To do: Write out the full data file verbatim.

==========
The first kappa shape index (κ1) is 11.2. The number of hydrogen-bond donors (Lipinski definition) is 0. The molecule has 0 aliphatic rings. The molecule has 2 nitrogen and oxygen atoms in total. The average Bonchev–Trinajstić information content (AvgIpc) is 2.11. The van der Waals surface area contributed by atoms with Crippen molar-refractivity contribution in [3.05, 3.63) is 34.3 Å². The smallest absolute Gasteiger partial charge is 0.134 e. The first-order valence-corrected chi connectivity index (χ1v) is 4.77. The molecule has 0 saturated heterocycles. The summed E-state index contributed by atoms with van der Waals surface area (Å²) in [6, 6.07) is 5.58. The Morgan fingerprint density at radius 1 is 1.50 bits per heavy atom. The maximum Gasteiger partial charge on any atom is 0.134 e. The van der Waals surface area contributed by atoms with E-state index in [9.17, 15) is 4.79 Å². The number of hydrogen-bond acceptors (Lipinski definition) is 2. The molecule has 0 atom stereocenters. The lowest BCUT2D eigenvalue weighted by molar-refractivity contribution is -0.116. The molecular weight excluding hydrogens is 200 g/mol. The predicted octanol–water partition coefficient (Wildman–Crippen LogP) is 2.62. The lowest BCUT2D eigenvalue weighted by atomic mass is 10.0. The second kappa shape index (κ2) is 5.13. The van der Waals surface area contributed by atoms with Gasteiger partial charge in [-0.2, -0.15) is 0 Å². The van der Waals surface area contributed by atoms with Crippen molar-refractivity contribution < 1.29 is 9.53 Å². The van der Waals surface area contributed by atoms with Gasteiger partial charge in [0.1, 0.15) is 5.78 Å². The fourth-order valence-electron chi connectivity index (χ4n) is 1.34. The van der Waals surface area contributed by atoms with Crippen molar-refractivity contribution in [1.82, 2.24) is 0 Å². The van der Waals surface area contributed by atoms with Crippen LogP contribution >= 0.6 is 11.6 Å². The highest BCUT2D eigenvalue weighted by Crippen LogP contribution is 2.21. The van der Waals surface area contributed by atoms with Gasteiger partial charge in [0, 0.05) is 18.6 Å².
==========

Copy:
The first kappa shape index (κ1) is 11.2. The number of hydrogen-bond donors (Lipinski definition) is 0. The molecule has 0 aliphatic rings. The molecule has 2 nitrogen and oxygen atoms in total. The average Bonchev–Trinajstić information content (AvgIpc) is 2.11. The van der Waals surface area contributed by atoms with Crippen molar-refractivity contribution in [3.05, 3.63) is 34.3 Å². The smallest absolute Gasteiger partial charge is 0.134 e. The first-order valence-corrected chi connectivity index (χ1v) is 4.77. The molecule has 0 saturated heterocycles. The summed E-state index contributed by atoms with van der Waals surface area (Å²) in [6, 6.07) is 5.58. The Morgan fingerprint density at radius 1 is 1.50 bits per heavy atom. The maximum Gasteiger partial charge on any atom is 0.134 e. The van der Waals surface area contributed by atoms with E-state index in [9.17, 15) is 4.79 Å². The number of hydrogen-bond acceptors (Lipinski definition) is 2. The molecule has 0 atom stereocenters. The lowest BCUT2D eigenvalue weighted by molar-refractivity contribution is -0.116. The molecular weight excluding hydrogens is 200 g/mol. The predicted octanol–water partition coefficient (Wildman–Crippen LogP) is 2.62. The lowest BCUT2D eigenvalue weighted by atomic mass is 10.0. The second kappa shape index (κ2) is 5.13. The van der Waals surface area contributed by atoms with Gasteiger partial charge in [-0.2, -0.15) is 0 Å². The van der Waals surface area contributed by atoms with Crippen molar-refractivity contribution < 1.29 is 9.53 Å². The van der Waals surface area contributed by atoms with Gasteiger partial charge in [0.1, 0.15) is 5.78 Å². The fourth-order valence-electron chi connectivity index (χ4n) is 1.34. The van der Waals surface area contributed by atoms with Crippen molar-refractivity contribution in [1.82, 2.24) is 0 Å². The van der Waals surface area contributed by atoms with Crippen LogP contribution >= 0.6 is 11.6 Å². The highest BCUT2D eigenvalue weighted by Crippen LogP contribution is 2.21. The van der Waals surface area contributed by atoms with Gasteiger partial charge in [0, 0.05) is 18.6 Å².